DOT Overriding Community Boards on Bike Lanes

Based on two recent cases in Brooklyn and Queens, it seems the NYC Department of Transportation is overriding local community board opposition to bike lanes. Under DOT commissioner Iris Weinshall, the DOT has had a policy of only installing bike lanes following the approval of the local community board. However if you consider that bike lanes are an essential piece of traffic safety infrastructure, it would seem more appropriate to consult with community boards on how and where bike lanes should be installed, similar to other critical infrastructure. Indeed, an unreleased health department study of cyclist deaths, shows that only 1 of 200 cyclist deaths were on a street with a bike lane.
The short opinion piece about the Fort Greene, Brooklyn Community Board decision is something that should serve as a warning to other community boards opposing bike lanes in the future:

The objections expressed at the board’s last meeting before its summer hiatus were, by and large, not about the details of the plan. And it wasn’t that the board members were blessed with more local knowledge than the bureaucrats. Turns out, a majority of the board is against bike lanes on principle! Turns out these car-driving, subway-taking neighborhood leaders just flat out have a visceral dislike of bicyclists. They think the two-wheelers are rude and ornery and ill-behaved. Our question for Community Board 2 is: When was the last time you saw a group of four-wheelers or straphangers with cheerful smiles on their faces, obeying every minute detail of the law? A grim reality of life in New York City is that commuters of every variety tend to be stressed out and self-obsessed. In a big city, we don’t solve these problems by punishing misbehavior at the expense of everyone’s time and safety. No, we do our best to make everyone’s difficult lives a little bit easier. Now we shouldn’t even have to begin to discuss the merits of getting more people on bicycles. They are too numerous to go through - asthma, global warming, traffic calming, public health, etc. - and we know the good folks that call Fort Greene home and work for no pay on the community board are smart enough to know all that. Consider this editorial a not-so-subtle hint to them that they should think big and think civically, instead of having some knee-jerk gut-level reaction to a whole class of commuters. And again, we never thought we’d say this, but thank goodness for the unaccountable DOT. Let them do their worst! (This time.)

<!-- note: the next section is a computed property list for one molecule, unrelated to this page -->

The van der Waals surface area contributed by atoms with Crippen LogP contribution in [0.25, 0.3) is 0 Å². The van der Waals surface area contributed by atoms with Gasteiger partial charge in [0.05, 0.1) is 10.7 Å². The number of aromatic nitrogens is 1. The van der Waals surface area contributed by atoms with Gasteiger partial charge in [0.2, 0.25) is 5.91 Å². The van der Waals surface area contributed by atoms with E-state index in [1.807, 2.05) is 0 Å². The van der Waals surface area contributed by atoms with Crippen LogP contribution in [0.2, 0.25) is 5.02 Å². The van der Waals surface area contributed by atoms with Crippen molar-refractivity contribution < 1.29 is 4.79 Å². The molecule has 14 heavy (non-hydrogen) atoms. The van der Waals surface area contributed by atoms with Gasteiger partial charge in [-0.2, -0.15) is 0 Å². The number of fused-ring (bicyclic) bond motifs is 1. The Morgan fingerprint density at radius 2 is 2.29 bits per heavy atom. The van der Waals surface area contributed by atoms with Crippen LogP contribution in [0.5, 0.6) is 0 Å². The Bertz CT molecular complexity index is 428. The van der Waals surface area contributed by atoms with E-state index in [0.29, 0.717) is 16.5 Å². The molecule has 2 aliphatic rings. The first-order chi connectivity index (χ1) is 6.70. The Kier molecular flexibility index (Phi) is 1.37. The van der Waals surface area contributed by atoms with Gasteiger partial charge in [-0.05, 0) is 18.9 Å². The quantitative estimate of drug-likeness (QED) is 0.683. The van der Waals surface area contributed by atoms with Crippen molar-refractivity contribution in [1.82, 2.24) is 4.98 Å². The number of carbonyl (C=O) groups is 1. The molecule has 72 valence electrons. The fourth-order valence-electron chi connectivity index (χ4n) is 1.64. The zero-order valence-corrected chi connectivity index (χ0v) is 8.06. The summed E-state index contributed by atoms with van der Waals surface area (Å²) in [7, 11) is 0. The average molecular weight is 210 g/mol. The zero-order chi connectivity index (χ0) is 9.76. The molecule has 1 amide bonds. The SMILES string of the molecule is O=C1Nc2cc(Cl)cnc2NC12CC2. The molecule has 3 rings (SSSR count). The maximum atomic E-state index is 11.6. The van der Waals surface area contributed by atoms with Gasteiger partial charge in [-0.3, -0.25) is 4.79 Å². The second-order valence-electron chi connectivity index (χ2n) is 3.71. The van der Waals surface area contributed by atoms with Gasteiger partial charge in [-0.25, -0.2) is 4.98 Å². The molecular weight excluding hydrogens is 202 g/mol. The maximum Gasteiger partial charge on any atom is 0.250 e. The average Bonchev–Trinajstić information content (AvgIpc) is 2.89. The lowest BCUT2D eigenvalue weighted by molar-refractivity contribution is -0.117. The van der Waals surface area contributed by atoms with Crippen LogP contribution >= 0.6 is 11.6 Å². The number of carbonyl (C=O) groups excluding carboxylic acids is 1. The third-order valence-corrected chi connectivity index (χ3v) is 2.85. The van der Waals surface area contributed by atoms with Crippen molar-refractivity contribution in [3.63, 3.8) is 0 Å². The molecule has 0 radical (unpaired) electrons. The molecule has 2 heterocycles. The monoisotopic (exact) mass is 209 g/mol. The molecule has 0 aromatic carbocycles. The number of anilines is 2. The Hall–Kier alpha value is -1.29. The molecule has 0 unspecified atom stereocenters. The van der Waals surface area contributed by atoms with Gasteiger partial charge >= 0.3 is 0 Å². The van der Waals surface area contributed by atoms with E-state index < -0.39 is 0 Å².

And from the Queens story, we see that Transportation Alternatives and the DOT are basically speaking the same language with quotes from TA and the DOT that I thought I would never see in the same article

Noah Budnick, of Transportation Alternatives, defended the DOT, saying the agency does rigorous studies before putting in a bike lane. "Bike lanes are like crosswalks; they are a necessary safety improvement," he said. Budnick also does not buy the argument that the boulevard is too narrow. "I have worked with DOT and they count down to the inch the amount of space," he said. "Safety is at the top of their list and they wouldn't do it if they didn't think it could work." He noted that if communities are concerned, they can request a protected bike lane, which would put a barrier between bicyclists and traffic or between parked cars and the sidewalk. Kay Sarlin, spokeswoman for DOT, also disputed Hellenbrecht's charges. "DOT had several discussions with Community Board 13 members while planning for a Commonwealth Boulevard bike lane, a project which CB 13 had requested and initially supported," she said. Sarlin added that the need for a bike lane hadn't changed. "Bicycle lanes help calm traffic, encourage cycling and most importantly, keep bikers safe and we intend to move forward with the installation of this one," she said.

Considering the recent rash of cyclist deaths, this new policy of the DOT installing bike lanes with advice from the community boards, but not necessarily consent (probably under direct orders from Deputy Mayor Dan Doctoroff), should be accelerated to complete the NYC Bike Master Plan, which is only 15% complete. Bike lanes are like crosswalks, a necessary feature of traffic safety that should not be considered optional. In addition, the NY City Council should enact legislation to allow cyclists to enter buildings and increase access at parking garages.

This would go a long way to increase cycling as a legitimate commuting options for many New Yorkers with commutes under 10 miles, decrease overcrowding on mass transit and calm automobile traffic.